Come mid-school year, high school seniors all over the country are in the midst of looking at colleges as they choose their favorite for commitment. For some, it will be where they spend the next four years of their lives obtaining a degree in a field they love. For far too many, this choice will be where they spend the next year realizing that it was the wrong choice. They may start over the following year (like many first-year STEM majors) or decide they wasted four or more years in the wrong path. It doesn’t have to be this way.
One university. One major. Four years. Those should be the goals for every family sending their kids off to college. A simple three-step model will greatly increase your likelihood of success as you’re looking at colleges.
This is the logical approach to selecting a college and major. High schoolers looking at colleges can first complete a career assessment to determine the career path(s) that fits with their skills and passions. Job shadowing and career-interest interviews are also valuable at this stage. This gives students a real-world idea of jobs they’re considering. Once this is done, search for schools with academic strengths in the area that your child is interested in. Be sure the institution has a history of graduating students in four years.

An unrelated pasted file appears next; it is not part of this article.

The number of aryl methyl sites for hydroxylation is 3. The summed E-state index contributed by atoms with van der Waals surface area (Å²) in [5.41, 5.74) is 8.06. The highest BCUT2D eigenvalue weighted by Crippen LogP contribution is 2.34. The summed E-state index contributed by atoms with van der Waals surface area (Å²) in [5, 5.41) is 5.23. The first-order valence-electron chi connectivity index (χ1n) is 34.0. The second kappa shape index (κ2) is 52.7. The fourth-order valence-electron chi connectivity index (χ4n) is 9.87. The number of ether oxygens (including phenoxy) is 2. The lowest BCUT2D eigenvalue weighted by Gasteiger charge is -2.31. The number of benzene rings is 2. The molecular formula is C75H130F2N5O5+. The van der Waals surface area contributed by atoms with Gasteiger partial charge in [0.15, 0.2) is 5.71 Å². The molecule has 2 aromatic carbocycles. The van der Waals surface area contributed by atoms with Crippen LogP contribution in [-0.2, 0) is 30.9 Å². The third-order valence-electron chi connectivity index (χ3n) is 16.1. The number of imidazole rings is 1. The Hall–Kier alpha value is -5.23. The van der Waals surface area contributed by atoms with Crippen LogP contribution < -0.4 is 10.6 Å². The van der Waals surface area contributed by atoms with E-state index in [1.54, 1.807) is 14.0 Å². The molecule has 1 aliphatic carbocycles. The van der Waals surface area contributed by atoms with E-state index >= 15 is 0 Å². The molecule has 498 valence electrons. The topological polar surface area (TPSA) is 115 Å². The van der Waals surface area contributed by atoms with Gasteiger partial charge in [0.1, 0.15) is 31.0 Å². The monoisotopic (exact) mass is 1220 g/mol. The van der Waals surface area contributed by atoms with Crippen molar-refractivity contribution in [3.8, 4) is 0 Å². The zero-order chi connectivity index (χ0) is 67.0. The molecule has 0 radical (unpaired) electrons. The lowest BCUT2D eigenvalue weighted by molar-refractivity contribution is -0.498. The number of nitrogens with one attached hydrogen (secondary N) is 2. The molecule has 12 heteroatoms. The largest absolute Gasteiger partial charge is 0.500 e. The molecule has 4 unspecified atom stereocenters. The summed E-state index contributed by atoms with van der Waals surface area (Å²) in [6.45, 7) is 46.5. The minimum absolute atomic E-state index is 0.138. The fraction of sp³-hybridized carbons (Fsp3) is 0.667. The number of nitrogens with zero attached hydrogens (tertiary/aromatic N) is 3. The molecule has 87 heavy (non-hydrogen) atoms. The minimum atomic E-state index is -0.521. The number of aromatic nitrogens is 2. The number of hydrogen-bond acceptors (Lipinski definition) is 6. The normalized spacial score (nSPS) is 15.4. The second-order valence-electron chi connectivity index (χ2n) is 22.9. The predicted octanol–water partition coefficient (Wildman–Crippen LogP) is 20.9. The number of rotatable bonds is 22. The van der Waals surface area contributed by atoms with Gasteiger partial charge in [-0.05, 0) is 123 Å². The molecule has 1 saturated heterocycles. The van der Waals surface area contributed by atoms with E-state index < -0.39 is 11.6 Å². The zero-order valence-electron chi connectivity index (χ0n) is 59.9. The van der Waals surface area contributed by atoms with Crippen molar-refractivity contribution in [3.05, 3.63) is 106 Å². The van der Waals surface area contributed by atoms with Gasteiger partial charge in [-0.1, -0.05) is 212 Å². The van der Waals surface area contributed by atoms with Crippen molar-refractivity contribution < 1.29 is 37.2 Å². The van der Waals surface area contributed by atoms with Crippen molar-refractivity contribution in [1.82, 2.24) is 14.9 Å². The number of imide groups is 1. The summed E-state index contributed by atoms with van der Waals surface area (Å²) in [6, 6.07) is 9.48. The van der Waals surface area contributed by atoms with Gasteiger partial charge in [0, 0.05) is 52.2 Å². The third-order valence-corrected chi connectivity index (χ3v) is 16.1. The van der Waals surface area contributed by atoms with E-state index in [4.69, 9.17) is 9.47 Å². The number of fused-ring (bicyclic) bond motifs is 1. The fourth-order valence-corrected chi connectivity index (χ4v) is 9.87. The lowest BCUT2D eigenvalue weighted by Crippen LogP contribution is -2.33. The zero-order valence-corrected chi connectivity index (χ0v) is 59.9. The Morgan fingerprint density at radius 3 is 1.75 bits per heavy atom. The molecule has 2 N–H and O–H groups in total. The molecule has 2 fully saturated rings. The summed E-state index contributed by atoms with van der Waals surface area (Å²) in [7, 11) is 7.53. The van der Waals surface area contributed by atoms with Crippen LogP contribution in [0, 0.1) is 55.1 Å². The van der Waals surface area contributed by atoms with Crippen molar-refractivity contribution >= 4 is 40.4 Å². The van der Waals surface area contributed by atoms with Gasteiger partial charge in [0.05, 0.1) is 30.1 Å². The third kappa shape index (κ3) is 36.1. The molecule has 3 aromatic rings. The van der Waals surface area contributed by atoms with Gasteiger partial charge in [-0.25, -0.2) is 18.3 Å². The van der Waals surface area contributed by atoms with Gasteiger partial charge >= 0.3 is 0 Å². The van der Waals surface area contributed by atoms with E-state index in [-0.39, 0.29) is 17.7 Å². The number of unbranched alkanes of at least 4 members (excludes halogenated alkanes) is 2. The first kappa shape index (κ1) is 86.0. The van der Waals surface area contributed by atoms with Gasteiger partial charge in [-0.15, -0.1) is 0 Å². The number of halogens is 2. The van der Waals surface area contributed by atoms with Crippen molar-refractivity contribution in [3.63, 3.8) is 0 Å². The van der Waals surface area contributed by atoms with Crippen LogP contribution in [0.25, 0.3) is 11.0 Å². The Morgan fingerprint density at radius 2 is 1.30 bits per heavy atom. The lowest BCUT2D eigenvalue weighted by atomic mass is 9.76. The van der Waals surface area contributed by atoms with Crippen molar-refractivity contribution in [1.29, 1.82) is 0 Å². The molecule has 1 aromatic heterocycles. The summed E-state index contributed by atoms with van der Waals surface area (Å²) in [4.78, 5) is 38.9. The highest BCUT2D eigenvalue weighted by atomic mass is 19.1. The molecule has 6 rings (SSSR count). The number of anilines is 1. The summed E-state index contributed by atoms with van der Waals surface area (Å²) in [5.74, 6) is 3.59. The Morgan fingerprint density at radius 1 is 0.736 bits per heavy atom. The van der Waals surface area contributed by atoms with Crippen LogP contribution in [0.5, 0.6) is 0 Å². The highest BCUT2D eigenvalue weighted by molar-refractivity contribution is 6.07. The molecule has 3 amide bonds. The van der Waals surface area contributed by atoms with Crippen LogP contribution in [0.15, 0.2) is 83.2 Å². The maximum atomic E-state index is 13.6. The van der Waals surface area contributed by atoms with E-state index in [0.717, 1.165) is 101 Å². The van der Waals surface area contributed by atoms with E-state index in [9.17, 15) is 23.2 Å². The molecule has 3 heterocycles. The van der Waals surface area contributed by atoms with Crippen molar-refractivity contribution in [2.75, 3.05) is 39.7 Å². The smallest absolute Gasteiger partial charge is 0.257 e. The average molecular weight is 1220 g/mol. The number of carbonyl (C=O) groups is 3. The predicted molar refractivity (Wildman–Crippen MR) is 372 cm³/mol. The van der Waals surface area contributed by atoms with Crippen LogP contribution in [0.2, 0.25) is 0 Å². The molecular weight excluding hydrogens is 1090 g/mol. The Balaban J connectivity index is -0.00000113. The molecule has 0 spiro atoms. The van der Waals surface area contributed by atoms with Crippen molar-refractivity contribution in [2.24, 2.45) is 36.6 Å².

You are going to spend a huge amount of money on each child’s college education, so shouldn’t they love it? Actually, they have to love it! Before selection, your student needs to experience and be excited about the classrooms, the campus, the dorms, the football team or whatever it is that they want in a college experience. Visit campuses and experience what life would be like before you start paying for it. You can’t substitute this with brochures or the internet.
Understand the financials of what your shortlist of schools are prepared to offer you and what they are going to take from you. What is the percentage of students that graduate in four years? How much free need-based and merit-based will the school likely provide your family? Know how much it will cost you before selecting the school.
In the end, you should evaluate dozens of schools regardless of the sticker price. A closed mind will cost you money. By applying this process to each school, you will be able to narrow your choices down to five or six possibilities. Return your applications to all five or six schools. Then allow all offers to come in before making any decisions.
For more help on choosing a college that’s right for your student, check out the Knowledge4College Resources page.